"What we have learned [about our Universe] is amazing. The Universe is 13.7 billion years old, it has a temperature of just under 3 degrees above absolute zero, and its spatial geometry is flat. The enormous expanse of space that we can see today, filled with hundreds of billions of galaxies, began as an intensely hot, almost infinitely dense soup of energy that has expanded and cooled since the beginning of time and space. Space itself is expanding in a great cosmic stretch that has recently begun to kick up a notch--the Universe is accelerating. And it is dark. The cosmic inventory is dominated by dark energy (72%) and dark matter (23%) [both of which we can't see]; normal matter, which comprises everything we [can see and] have ever been able to hold in our hands or examine with our instruments, comes in a distant third, contributing only about 5% of everything that is."
The above comes from the epilogue of this well-written, very informative book by Dr. Evalyn Gates, Assistant Director of the Kavli Institute for Cosmological Physics and a Senior Research Associate at the University of Chicago.
So what is this book about? As might be deduced from the above quotation, it's about the dark side of the Universe--dark matter, dark energy, even black holes.
Dark matter is the hypothetical matter that holds the galaxies together. WIMPs (Weakly Interacting Massive Particle), mentioned in this review's title, are one of the leading candidates for a type of dark matter. Dark energy is the hypothetical form of energy that permeates all of space and tends to increase the rate of expansion of the Universe. (A black hole in general relativity is a region of space in which the gravitational pull is so powerful that nothing, including light, can escape its pull. Black holes can't be seen directly.)
As mentioned, dark matter and dark energy can't be seen. How are astronomers to look for these things they can't see? That's where "Einstein's telescope" comes in.
Technically, Einstein's telescope is called "gravitational lensing." This book explains how it works. (Note that gravitational lensing is one of the predictions of physicist Albert Einstein's Theory of General Relativity.)
Einstein's telescope or gravitational lensing can be used to solve the biggest mysteries of the Universe by using ordinary luminous matter to discover dark matter and its distribution (as well as other dark objects such as black holes and objects too far away to be seen by our best telescopes such as other Earths). This discovered dark matter itself can be used to probe for the imprint of dark energy (and the very structure of space and time).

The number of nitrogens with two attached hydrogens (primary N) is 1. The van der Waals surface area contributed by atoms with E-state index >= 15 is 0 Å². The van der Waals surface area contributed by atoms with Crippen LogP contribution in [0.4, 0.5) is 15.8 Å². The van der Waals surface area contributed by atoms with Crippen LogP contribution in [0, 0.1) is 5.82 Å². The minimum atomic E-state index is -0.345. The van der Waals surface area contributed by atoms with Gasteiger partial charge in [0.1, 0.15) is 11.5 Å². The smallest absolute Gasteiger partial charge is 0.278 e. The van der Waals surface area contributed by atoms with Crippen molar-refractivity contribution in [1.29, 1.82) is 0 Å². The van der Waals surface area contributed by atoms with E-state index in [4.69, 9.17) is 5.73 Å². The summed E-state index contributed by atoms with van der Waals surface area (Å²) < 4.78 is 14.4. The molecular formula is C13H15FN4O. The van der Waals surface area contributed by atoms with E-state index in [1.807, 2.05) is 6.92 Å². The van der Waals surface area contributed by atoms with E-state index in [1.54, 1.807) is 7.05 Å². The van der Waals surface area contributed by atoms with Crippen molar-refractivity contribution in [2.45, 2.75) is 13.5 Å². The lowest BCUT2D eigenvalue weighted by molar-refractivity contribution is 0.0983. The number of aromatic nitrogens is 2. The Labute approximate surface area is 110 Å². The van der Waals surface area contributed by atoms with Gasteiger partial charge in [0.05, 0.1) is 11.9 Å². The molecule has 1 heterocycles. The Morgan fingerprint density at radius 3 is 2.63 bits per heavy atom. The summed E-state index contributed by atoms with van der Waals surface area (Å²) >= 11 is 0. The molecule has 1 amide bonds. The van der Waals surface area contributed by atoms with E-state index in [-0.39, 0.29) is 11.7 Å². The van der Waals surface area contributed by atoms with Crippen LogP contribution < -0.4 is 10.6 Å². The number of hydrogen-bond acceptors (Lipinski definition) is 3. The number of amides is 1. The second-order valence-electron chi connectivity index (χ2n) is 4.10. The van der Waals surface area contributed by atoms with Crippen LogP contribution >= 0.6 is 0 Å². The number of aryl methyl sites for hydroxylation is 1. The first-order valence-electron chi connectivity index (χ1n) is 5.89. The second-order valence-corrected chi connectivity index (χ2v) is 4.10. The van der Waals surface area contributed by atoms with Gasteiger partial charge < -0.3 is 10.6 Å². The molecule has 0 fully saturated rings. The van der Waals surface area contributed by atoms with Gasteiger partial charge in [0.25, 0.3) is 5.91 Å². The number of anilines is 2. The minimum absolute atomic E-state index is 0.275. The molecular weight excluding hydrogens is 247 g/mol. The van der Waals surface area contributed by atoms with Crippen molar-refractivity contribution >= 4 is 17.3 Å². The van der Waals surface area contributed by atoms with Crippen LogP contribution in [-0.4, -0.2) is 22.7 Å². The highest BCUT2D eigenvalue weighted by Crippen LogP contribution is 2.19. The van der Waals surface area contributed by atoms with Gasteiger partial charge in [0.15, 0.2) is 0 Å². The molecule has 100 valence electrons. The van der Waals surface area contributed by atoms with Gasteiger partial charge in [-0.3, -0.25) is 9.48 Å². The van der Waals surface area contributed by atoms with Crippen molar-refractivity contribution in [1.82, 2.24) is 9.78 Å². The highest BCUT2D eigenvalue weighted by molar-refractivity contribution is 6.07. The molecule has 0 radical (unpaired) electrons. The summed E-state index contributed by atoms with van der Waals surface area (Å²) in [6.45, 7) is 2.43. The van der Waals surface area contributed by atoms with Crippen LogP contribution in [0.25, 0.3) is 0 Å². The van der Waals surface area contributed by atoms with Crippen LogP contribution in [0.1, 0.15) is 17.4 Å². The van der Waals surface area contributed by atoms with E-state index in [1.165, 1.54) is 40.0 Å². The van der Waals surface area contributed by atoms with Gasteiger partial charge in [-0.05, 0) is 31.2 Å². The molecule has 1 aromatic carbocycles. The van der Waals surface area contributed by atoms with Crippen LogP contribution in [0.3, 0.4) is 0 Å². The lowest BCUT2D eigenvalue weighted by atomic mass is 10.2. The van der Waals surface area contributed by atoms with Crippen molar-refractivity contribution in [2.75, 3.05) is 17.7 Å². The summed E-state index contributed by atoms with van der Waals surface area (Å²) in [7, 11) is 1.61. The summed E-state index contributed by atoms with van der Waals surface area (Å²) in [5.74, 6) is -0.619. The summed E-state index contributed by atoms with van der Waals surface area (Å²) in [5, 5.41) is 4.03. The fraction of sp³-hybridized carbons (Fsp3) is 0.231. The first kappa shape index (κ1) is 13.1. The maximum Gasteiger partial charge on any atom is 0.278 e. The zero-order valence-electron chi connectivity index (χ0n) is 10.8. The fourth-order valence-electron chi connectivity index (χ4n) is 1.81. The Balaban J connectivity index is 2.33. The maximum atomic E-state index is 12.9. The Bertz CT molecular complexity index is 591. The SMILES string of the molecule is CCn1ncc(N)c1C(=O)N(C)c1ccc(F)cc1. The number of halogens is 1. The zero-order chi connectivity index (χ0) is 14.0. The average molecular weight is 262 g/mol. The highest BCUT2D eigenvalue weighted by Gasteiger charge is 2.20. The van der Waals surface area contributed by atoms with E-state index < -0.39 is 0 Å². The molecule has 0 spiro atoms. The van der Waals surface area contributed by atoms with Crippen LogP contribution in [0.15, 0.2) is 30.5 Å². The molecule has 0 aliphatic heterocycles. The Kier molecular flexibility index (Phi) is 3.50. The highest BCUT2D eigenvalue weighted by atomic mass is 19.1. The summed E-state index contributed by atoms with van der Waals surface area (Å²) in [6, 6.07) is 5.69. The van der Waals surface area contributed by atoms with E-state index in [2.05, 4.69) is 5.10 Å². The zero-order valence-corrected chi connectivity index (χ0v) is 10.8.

The final chapter is a fantastic discussion of "gravity waves" (or gravitational waves). A gravity wave is a fluctuation in the curvature of space-time which propagates as a wave, traveling outward from the source. Predicted again from Einstein's Theory of General Relativity.
This book is quite accessible. No prior knowledge of science of any kind is assumed. Those with a science background will find that the first three chapters cover familiar ground.
Throughout the book are helpful black and white illustrations (pictures, graphs, etc.). As a bonus, there is a section of ten beautiful full-color photographs.
Finally, my only minor problem with this book is that I would have appreciated in having all new terms introduced in the main narrative listed (with definitions) in a glossary.
In conclusion, this is an extraordinary and captivating book!! And don't worry! You don't have to be MACHO to read it. (MACHO stands for Massive Astrophysical Compact Halo Object.)
(first published 2009; preface; acknowledgements; glossary of acronyms; 12 chapters; epilogue; main narrative 270 pages; notes; illustration acknowledgments; index; about the author)
<<Stephen Pletko, London, Ontario, Canada>>